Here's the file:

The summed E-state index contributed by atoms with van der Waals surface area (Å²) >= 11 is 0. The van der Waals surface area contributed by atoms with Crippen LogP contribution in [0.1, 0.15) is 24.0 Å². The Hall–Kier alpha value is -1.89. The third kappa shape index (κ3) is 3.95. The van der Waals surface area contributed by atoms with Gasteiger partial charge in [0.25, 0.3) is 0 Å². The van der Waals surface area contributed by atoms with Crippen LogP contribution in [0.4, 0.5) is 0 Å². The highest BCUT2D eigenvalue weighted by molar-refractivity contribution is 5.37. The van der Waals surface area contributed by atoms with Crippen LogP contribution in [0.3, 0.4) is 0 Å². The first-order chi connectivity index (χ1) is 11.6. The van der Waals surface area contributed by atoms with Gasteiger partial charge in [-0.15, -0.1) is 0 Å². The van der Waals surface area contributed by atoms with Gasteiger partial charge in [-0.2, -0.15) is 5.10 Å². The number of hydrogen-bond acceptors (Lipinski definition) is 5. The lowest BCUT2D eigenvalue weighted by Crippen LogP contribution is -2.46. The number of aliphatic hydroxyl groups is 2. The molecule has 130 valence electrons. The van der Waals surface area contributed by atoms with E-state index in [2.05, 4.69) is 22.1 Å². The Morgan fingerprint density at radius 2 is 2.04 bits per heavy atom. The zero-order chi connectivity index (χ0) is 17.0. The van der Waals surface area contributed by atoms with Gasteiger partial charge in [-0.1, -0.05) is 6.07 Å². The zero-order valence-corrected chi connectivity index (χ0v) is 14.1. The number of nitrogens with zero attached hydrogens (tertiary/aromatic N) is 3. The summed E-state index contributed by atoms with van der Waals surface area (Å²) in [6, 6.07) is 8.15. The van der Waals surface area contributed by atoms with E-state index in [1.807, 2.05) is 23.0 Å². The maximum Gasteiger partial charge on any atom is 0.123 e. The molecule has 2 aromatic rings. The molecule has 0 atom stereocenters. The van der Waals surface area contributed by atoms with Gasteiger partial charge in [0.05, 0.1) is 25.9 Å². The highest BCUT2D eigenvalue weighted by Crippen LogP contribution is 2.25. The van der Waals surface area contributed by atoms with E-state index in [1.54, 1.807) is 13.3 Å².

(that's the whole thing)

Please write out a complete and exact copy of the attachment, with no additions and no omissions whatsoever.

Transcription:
The summed E-state index contributed by atoms with van der Waals surface area (Å²) >= 11 is 0. The van der Waals surface area contributed by atoms with Crippen LogP contribution in [0.1, 0.15) is 24.0 Å². The Hall–Kier alpha value is -1.89. The third kappa shape index (κ3) is 3.95. The van der Waals surface area contributed by atoms with Gasteiger partial charge in [0.25, 0.3) is 0 Å². The van der Waals surface area contributed by atoms with Crippen LogP contribution in [0.4, 0.5) is 0 Å². The highest BCUT2D eigenvalue weighted by molar-refractivity contribution is 5.37. The van der Waals surface area contributed by atoms with Crippen LogP contribution in [0.3, 0.4) is 0 Å². The first-order chi connectivity index (χ1) is 11.6. The van der Waals surface area contributed by atoms with Gasteiger partial charge in [-0.15, -0.1) is 0 Å². The van der Waals surface area contributed by atoms with Gasteiger partial charge in [-0.2, -0.15) is 5.10 Å². The number of hydrogen-bond acceptors (Lipinski definition) is 5. The lowest BCUT2D eigenvalue weighted by Crippen LogP contribution is -2.46. The number of aliphatic hydroxyl groups is 2. The molecule has 130 valence electrons. The van der Waals surface area contributed by atoms with E-state index in [2.05, 4.69) is 22.1 Å². The Morgan fingerprint density at radius 2 is 2.04 bits per heavy atom. The zero-order chi connectivity index (χ0) is 17.0. The van der Waals surface area contributed by atoms with Gasteiger partial charge in [-0.1, -0.05) is 6.07 Å². The zero-order valence-corrected chi connectivity index (χ0v) is 14.1. The number of nitrogens with zero attached hydrogens (tertiary/aromatic N) is 3. The summed E-state index contributed by atoms with van der Waals surface area (Å²) in [6, 6.07) is 8.15. The van der Waals surface area contributed by atoms with E-state index in [1.807, 2.05) is 23.0 Å². The maximum Gasteiger partial charge on any atom is 0.123 e. The molecule has 2 aromatic rings. The molecule has 0 atom stereocenters. The van der Waals surface area contributed by atoms with Gasteiger partial charge in [0.05, 0.1) is 25.9 Å². The highest BCUT2D eigenvalue weighted by Crippen LogP contribution is 2.25. The van der Waals surface area contributed by atoms with E-state index in [1.54, 1.807) is 13.3 Å².